Hannover - From Henry the Lion to the EXPO 2000

    Hanover is the Capital of the German Land Lower Saxony and ranks eleventh among Germany’s biggest cities with 520,000 inhabitants. The first recorded document in which Hanover was mentioned dates back to 1150 AD. After being expanded under the rule of Henry the Lion, it was declared a city in 1241. In 1350, the city wall was built. This period marks a time of great economic wealth for the roughly 4,000 inhabitants, as Hanover was made a Hanseatic city. The Reformation was welcomed with open arms, and in 1533, the citizens converted to Martin Luther’s words and concepts and drove the Catholic town council out of the city. Although the Catholic League tried to take the city back several times, it always failed. In 1636, still during the Thirty Years’ War, George, Duke of Brunswick-Lüneburg, moved his residence to Hanover, and the architecture of that time is characteristic for the city even today. Many years passed, during which dukes and electors steered the course of the city, until, in 1714, George Louis, Duke of Brunswick-Lüneburg, ascended the throne of Britain, thus becoming George I, and leaving Hanover more or less to its own devices.

    The city suffered from this negligence, the palace stood empty, the palace gardens withered away. Finally, in 1837, the personal union of the crowns ended with the enthronement of king Ernest Augustus I of Hanover. Progress was fostered in Hanover: In 1825, it became the first European city to be lit by gas lamps, and in 1843, the city was added to the steadily growing railway network. By 1859, 68,000 people lived in Hanover. Seven years later, Prussia annexed the kingdom of Hanover, which turned out quite beneficial for the city, however, as it produced many economic advantages and attracted more and more people to Hanover. As of 1873, more than 100,000 inhabitant lived within the city limits.

    Progress and the incorporation of the suburbs increased this population growth even further, and a 1920 census found more than 400,000 people living in Hanover. Years before, the Germans had put an end to monarchy by chasing the emperor out of the country, and the first blossoms of democracy were budding in the city. A member of the Social Democrats had been elected as the first lord mayor in 1918. Unfortunately, democracy was soon disturbed, and in 1937, the mayor and the city council were puppets of the Nazi regime. Like anywhere else in Germany at that time, Hanover saw many of its citizens persecuted because of their creed, their ideology, or their ethnic background. In 1938, 4,800 Jews lived in Hanover – at the end of the war, there were less than 100.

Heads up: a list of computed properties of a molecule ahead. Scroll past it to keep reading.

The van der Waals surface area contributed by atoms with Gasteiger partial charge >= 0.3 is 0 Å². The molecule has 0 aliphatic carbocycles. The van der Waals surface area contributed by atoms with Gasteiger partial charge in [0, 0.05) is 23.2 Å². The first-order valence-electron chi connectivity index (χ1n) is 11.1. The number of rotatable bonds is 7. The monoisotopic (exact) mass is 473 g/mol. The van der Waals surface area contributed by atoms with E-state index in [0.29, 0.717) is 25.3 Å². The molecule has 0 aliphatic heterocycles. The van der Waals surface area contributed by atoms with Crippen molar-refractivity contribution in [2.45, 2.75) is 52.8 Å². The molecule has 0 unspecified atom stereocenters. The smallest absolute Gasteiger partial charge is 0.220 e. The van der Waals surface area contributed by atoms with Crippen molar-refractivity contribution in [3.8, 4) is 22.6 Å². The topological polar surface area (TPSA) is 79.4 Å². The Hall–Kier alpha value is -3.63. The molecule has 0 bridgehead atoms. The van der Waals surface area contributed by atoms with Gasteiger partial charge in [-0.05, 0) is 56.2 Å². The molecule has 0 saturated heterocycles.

Being an important traffic junction and industry centre, Hanover was the target of several air raids during the second World War, and about 7,000 people were killed during these bombings. After the war, the city had lost more than half of its residents due to deportation, expulsion, flight, evacuation, and the raids. One of the goals during the reconstruction of the city was to make it more car-friendly. To that purpose, the city centre was surrounded with multi-lane streets, and expressways were built to keep long-distance traffic out of the residential areas. The historical groundplan of Hanover changed a great deal as new districts were added to the city. At the end of that process, Hanover was more modern and more “American”, and it had become well-known beyond the borders of Germany.

    Since 1947, the world’s biggest industry convention, Hannover Messe, takes place in the city. Normally, Leigzip, the classical German trade fair city, would have been the first pick for such an event, but as it was situated in the Soviet occupation zone, that was not possible. The Wirtschaftswunder, the great economic upswing of the 1950s, was also reflected in the growth of Hanover. In 1954, more than half a million people lived there. In 1965, the decision was made to establish a subway system that was eventually connected to the tramway system. Only in 1993 were the last finishing touches on the subway completed.
    The international popularity of Hanover was propelled to a whole new level in 2000, when it became the location of the first world exhibition in Germany. 155 nations and 18 million visitors partook at the EXPO. Today, Hanover is the one of the economic and industrial centres of Northern Germany, and a well-established international trade fair location.

    Did you know?

    • Ferdinand Sichel invented the world’s first ready-for-use wheatpaste in Hanover in 1881.
    • The disc record and the gramophone were developed in Hanover by Emil Berliner (1887).
    • Karl Jatho built the first German motor airplane in Hanover in 1903, and he is said to have taken it for a short flight on August 18, 1903 – four months before the first flight of the brothers Wright.
    • The first European car to be put together on an assembly line was produced in Hanover.
    • Rudolf Augstein founded the well-known German news magazine “Spiegel” in Hanover in 1947.
    • Walter Bruch invented the PAL colour television system in Hanover in 1962.